After only spending two months with the Miami Dolphins, the newly reformed Chad "Johnson" has been cut by his hometown team.
Following his arrest over the weekend for domestic battery, Johnson finds himself without a job with the regular season less than a month away.
As for the Dolphins, the decision to cut ties with Johnson so quickly raises the question as to who really wanted him out.
According to first-year head coach Joe Philbin (via espn.com), the decision to cut the six-time Pro Bowl receiver was not solely based on his arrest.
Philbin to espn.com:
"When he came in on June 11, we sat down and we talked. I was very clear the expectations of the program, and it just didn’t work out. It’s more about the fit. In my gut, I didn’t feel the fit was going to be beneficial for either party in the short-term or long-term."
Regardless of whether it was strictly based on his arrest or not, the fact of the matter is that the Dolphins are significantly worse without Johnson on the roster.
Despite his abysmal season with New England last year, Johnson seemed energized and ready to redeem himself for the Dolphins.
After trading top-receiver Brandon Marshall in March, Miami filled the void by signing Johnson a few months later. Now, Johnson's out, and the Dolphins offense will struggle to keep up with the other teams in the AFC East.
Here is a list of reasons why Miami will regret cutting Johnson.
When the Miami Dolphins decided to cut Chad Johnson, they took a hit in the marketing department as well.
Miami finished last season 23rd in the league in average attendance, filling up 90 percent of Sun Life Stadium for all home games.
Johnson, probably the best self-promoter in professional sports, brings a big name to a team that doesn't have a stand-out player on its roster.
Sure, he also brings his antics, but it's those antics that make him so popular. Are the people of South Beach supposed to flock to Reggie Bush now?
Bush may have dated Kim Kardashian, but Johnson made himself a future Hall of Famer jacket, performed a different touchdown celebration every week and even bought a pet tiger while on the Cincinnati Bengals.
If that doesn't get the people talking, then I don't know what will. Even though the rest of the league may find his self-promoting ways "annoying," the fact is that he doesn't care. He does what he wants to do.
When you sign Chad Johnson, you sign all of Chad Johnson.
He brought ticket sales to Cincinnati and would've brought them to Miami as well.
Without a doubt, Chad Johnson was the most valuable wide receiver on the Miami Dolphins roster.
Trading Brandon Marshall to later acquire Johnson was an equal trade-off. Now, Miami is without both Marshall and Johnson, a serious downgrade.
Legedu Nannee is now the most experienced receiver on the Dolphins depth chart with five years under his belt. Miami's other two "featured" wide receivers, Davone Bess and Brian Hartline, both failed to catch for more than 600 yards last season.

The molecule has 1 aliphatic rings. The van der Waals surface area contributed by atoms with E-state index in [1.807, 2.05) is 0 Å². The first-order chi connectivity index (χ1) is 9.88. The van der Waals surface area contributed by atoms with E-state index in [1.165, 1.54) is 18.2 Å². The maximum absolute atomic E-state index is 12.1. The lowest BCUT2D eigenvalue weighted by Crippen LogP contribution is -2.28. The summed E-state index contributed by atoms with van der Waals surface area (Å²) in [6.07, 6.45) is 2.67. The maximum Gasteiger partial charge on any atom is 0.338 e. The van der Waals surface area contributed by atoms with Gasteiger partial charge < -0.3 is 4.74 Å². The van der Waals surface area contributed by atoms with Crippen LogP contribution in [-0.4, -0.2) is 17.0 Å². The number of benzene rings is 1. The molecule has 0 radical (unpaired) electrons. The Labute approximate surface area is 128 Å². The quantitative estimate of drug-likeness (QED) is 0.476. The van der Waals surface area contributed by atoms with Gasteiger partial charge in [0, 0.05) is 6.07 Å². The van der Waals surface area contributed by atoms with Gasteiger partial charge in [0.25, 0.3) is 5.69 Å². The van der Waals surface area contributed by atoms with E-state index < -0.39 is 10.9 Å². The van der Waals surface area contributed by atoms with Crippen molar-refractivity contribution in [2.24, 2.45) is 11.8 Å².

With an inconsistent Reggie Bush leading the running game, the Dolphins will need a strong performance from their passing game if they want to have any shot at the postseason.
Not only did they make it that much more difficult to make the postseason after cutting Johnson, they made themselves one of the most depleted receiving cores in the AFC.
Watch out for those double teams on Bess, I suppose.
Out of all four teams in the AFC East, the Dolphins' offseason remains the least productive of the bunch.
New England signed Brandon Lloyd, former-Dolphin Will Allen and highly praised first-round draft pick Dont'a Hightower.
Buffalo signed Mario Williams, Tashard Choice and re-signed Fred Jackson.
Not to mention that Garrard's latest knee injury puts his opening day status in question.
With the exception of acquiring an aging, mediocre Garrard, all Miami did was sign a bunch of unproven rookies.
Every time a high-profile player gets cut, especially as quickly as Chad Johnson was, the comments are going to fly.
Dolphins linebacker Karlos Dansby spoke about the team's decision to cut Johnson (via the Sun Sentinel):
"Man, it’s going to be a bigger distraction now because we let him go. We had to stand behind him even though the situation came about. I just hate the fact he didn't get that third strike, and that's just me personally."
Upon hearing Dansby's comments, head coach Joe Philbin responded (via the Sun Sentinel):
"You have a boss; I have a boss. I don't always agree with what the boss says every single time. I'm of the opinion you should keep things in house in that regard."
Philbin also said in the press conference that he didn't think Johnson was a "good fit" with the team from the beginning.
With negativity like that floating around the locker room so early, it would have been difficult for Johnson to succeed at all with Philbin at the helm.
Even with Chad Johnson on the team, the Miami Dolphins were going to have a Herculean task in trying to make the postseason this year.
They finished 6-10 last season and did nothing in the offseason to benefit themselves heading into 2012.
The Raiders, Broncos and Chiefs all improved during the summer, and three out of the four teams in the AFC North have the ability to finish with at least 10 wins this year.
Having to play in the same division as the mighty New England Patriots, the only shot Miami has at a postseason birth is by taking one of the two wildcard spots.
That's just not going to happen.
Joe Philbin has made it clear this is a new regime in South Beach. Unfortunately for him, it's going to take the Dolphins a few more years before their regime is actually relevant.